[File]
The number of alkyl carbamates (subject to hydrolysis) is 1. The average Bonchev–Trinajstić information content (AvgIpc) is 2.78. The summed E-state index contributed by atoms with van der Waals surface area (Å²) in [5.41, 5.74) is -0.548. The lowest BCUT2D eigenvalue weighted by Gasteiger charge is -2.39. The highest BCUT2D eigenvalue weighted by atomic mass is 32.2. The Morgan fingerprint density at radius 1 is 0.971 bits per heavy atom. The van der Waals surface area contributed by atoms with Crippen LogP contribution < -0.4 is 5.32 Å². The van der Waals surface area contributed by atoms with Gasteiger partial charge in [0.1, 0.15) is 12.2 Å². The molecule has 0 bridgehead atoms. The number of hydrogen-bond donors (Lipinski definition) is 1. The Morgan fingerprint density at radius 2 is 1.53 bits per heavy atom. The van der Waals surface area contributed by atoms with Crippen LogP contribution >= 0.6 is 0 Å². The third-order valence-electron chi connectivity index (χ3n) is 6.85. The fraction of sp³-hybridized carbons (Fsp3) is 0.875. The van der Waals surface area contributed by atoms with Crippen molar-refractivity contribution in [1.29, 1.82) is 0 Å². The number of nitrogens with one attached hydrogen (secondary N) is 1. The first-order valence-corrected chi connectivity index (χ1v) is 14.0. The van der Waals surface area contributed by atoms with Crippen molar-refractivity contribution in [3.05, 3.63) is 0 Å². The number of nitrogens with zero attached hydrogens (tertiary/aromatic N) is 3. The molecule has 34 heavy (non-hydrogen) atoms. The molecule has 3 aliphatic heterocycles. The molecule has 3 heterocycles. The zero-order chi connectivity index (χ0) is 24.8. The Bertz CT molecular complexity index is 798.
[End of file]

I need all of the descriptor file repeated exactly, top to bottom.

The number of alkyl carbamates (subject to hydrolysis) is 1. The average Bonchev–Trinajstić information content (AvgIpc) is 2.78. The summed E-state index contributed by atoms with van der Waals surface area (Å²) in [5.41, 5.74) is -0.548. The lowest BCUT2D eigenvalue weighted by Gasteiger charge is -2.39. The highest BCUT2D eigenvalue weighted by atomic mass is 32.2. The Morgan fingerprint density at radius 1 is 0.971 bits per heavy atom. The van der Waals surface area contributed by atoms with Crippen LogP contribution < -0.4 is 5.32 Å². The van der Waals surface area contributed by atoms with Gasteiger partial charge in [0.1, 0.15) is 12.2 Å². The molecule has 0 bridgehead atoms. The number of hydrogen-bond donors (Lipinski definition) is 1. The Morgan fingerprint density at radius 2 is 1.53 bits per heavy atom. The van der Waals surface area contributed by atoms with Crippen LogP contribution >= 0.6 is 0 Å². The third-order valence-electron chi connectivity index (χ3n) is 6.85. The fraction of sp³-hybridized carbons (Fsp3) is 0.875. The van der Waals surface area contributed by atoms with Crippen molar-refractivity contribution in [1.29, 1.82) is 0 Å². The number of nitrogens with one attached hydrogen (secondary N) is 1. The first-order valence-corrected chi connectivity index (χ1v) is 14.0. The van der Waals surface area contributed by atoms with Crippen molar-refractivity contribution in [3.05, 3.63) is 0 Å². The number of nitrogens with zero attached hydrogens (tertiary/aromatic N) is 3. The molecule has 34 heavy (non-hydrogen) atoms. The molecule has 3 aliphatic heterocycles. The molecule has 3 heterocycles. The zero-order chi connectivity index (χ0) is 24.8. The Bertz CT molecular complexity index is 798.